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FDA board to protect patients, update docs


Washington — Scorched by controversy over how it approves prescription drugs for the marketplace, the U.S. Food and Drug Administration (FDA) is preparing to establish an independent Drug Safety Oversight Board (DSB) to monitor FDA-approved pharmaceuticals and update physicians and patients when new information becomes available.

Creation of the new board was announced in February by new House and Human Services Secretary Mike Leavitt shortly after his confirmation by the Senate. The agency has been criticized in recent months for acting too slowly following reports linking the arthritis drug Vioxx and pain drug Celebrex to increased risks of heart attack and stroke.

Dose of caution Only a few days before that announcement, a dose of caution was exercised by an FDA advisory panel, which recommended that the eczema-treating drugs Elidel (Novartis) and Protopic (Fujisawa) should carry a "black box" warning about a potential risk of cancer and infection (see News Briefs, p.19).

During the hearing, Dianne Murphy, director of the Office of Pediatric Therapeutics at FDA, said FDA officials are concerned because of animal models that indicate the products could contribute to an increase in cancer.

"We have no human proof, but the monkey data was very concerning," she says.

In a statement issued following the hearing, Novartis AG, the manufacturer of Elidel, said the "black box" warning was "unwarranted and not substantiated by clinical evidence."

Black boxes are considered the strongest possible labeling on prescription drug products. The FDA generally, but not always, follows the advice of its advisory panels. Novartis AG said about 5 million people use Elidel worldwide.

Just two weeks after the advisory council recommendation, Novartis AG announced that data from a long-term study of adult and pediatric patients with atopic dermatitis showed that Elidel cream provided sustained control of symptoms associated with eczema.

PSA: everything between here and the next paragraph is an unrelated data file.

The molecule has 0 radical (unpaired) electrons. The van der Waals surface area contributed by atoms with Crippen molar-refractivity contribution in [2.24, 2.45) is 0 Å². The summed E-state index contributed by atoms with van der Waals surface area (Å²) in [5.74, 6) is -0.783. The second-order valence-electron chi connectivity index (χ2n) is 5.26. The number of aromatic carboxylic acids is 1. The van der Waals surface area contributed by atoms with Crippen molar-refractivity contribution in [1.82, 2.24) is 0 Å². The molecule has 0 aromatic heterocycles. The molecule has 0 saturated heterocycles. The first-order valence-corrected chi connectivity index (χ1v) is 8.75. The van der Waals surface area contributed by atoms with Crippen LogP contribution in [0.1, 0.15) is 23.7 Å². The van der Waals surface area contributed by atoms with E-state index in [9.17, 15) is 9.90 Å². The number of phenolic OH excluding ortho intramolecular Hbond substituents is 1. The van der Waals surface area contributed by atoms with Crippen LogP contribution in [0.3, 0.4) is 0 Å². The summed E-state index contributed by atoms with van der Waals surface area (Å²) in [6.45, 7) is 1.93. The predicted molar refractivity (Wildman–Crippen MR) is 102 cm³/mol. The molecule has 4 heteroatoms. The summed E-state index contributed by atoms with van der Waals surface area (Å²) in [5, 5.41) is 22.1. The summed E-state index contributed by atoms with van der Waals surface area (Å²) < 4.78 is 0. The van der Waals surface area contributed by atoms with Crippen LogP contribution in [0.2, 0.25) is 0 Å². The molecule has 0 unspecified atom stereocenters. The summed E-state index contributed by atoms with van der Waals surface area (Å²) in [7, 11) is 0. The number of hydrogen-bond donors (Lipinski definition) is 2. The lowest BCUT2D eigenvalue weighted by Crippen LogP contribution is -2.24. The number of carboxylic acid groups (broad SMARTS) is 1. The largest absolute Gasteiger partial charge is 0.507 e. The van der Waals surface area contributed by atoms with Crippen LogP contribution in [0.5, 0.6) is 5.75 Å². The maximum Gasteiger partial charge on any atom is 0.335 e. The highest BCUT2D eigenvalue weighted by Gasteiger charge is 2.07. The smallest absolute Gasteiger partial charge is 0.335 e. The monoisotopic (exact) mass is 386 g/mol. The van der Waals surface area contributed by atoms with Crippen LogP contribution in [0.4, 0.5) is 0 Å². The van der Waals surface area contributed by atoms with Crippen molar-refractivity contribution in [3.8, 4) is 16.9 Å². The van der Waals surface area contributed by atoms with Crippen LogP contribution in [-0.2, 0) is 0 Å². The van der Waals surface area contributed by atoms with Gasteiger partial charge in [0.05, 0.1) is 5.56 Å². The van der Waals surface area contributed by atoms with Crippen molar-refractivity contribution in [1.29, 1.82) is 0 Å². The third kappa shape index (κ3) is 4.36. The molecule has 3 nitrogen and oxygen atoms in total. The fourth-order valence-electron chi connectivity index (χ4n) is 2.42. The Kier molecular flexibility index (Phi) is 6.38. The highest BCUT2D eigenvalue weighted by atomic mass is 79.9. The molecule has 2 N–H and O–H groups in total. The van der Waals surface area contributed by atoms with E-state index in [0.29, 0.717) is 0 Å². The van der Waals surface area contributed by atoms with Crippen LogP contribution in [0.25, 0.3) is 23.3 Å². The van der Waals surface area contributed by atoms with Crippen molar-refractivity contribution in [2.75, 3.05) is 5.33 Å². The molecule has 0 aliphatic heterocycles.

"This study provides encouraging news because one of the most unsettling aspects of eczema is the unpredictability of the condition," says Richard Langley, assistant professor, director of research, division of dermatology, Dalhousie University, Canada. "What this study shows is that using Elidel to treat a flare-up at the onset of such symptoms as tingling or itching may enable patients to control flares and better manage their condition long term."

The objective of the multinational study was to evaluate the long-term safety and effectiveness of the drug in pediatric and adult patients with eczema of any severity who had previously completed a six-month, 947-patient core study. The extension study included 368 of those patients who were treated up to 18 months.

More pressure Clearly, with its new DSB, the FDA will be applying even more pressure to drug companies to be cautious with their products. Creation of the DSB signifies a new era of caution within the agency itself.

"The challenge for the twenty-first century at FDA is that traditional scientific methods for evaluating health products both before and after a product is approved move methodically and deliberately, and generalities about medical care often are hollow when applied to individual patients with individual needs," says FDA Commissioner Lester M. Crawford, D.V.M.

Dr. Crawford says the new DSB will "enhance the independence of internal deliberations and decisions regarding risk and benefit analyses and evaluations and consumer safety." He said the DSB will oversee management of important drug safety issues within the Center for Drug Evaluation and Research.

The DSB will comprise members from the FDA and medical experts from other Health and Human Services agencies and government departments, such as the Department of Veterans Affairs. The board will consult with other medical experts and representatives of patient and consumer groups, he says.

In addition, Dr. Crawford says FDA will improve communication to consumers.

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